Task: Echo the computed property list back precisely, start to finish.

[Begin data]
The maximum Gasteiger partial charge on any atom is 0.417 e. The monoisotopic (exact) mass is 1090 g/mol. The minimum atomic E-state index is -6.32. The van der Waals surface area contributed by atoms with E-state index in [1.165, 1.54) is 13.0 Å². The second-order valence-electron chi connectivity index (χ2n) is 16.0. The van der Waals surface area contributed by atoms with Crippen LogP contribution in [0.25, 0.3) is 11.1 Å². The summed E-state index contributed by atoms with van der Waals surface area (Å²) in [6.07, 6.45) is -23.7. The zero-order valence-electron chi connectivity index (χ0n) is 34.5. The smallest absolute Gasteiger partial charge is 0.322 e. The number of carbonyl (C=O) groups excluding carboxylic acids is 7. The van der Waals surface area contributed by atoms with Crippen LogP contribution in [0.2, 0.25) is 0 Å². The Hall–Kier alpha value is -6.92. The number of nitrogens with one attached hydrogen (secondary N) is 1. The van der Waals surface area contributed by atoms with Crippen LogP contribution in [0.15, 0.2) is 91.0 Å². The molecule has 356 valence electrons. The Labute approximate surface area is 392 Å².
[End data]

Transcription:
The maximum Gasteiger partial charge on any atom is 0.417 e. The monoisotopic (exact) mass is 1090 g/mol. The minimum atomic E-state index is -6.32. The van der Waals surface area contributed by atoms with E-state index in [1.165, 1.54) is 13.0 Å². The second-order valence-electron chi connectivity index (χ2n) is 16.0. The van der Waals surface area contributed by atoms with Crippen LogP contribution in [0.25, 0.3) is 11.1 Å². The summed E-state index contributed by atoms with van der Waals surface area (Å²) in [6.07, 6.45) is -23.7. The zero-order valence-electron chi connectivity index (χ0n) is 34.5. The smallest absolute Gasteiger partial charge is 0.322 e. The number of carbonyl (C=O) groups excluding carboxylic acids is 7. The van der Waals surface area contributed by atoms with Crippen LogP contribution in [0.2, 0.25) is 0 Å². The Hall–Kier alpha value is -6.92. The number of nitrogens with one attached hydrogen (secondary N) is 1. The van der Waals surface area contributed by atoms with Crippen LogP contribution in [0.15, 0.2) is 91.0 Å². The molecule has 356 valence electrons. The Labute approximate surface area is 392 Å².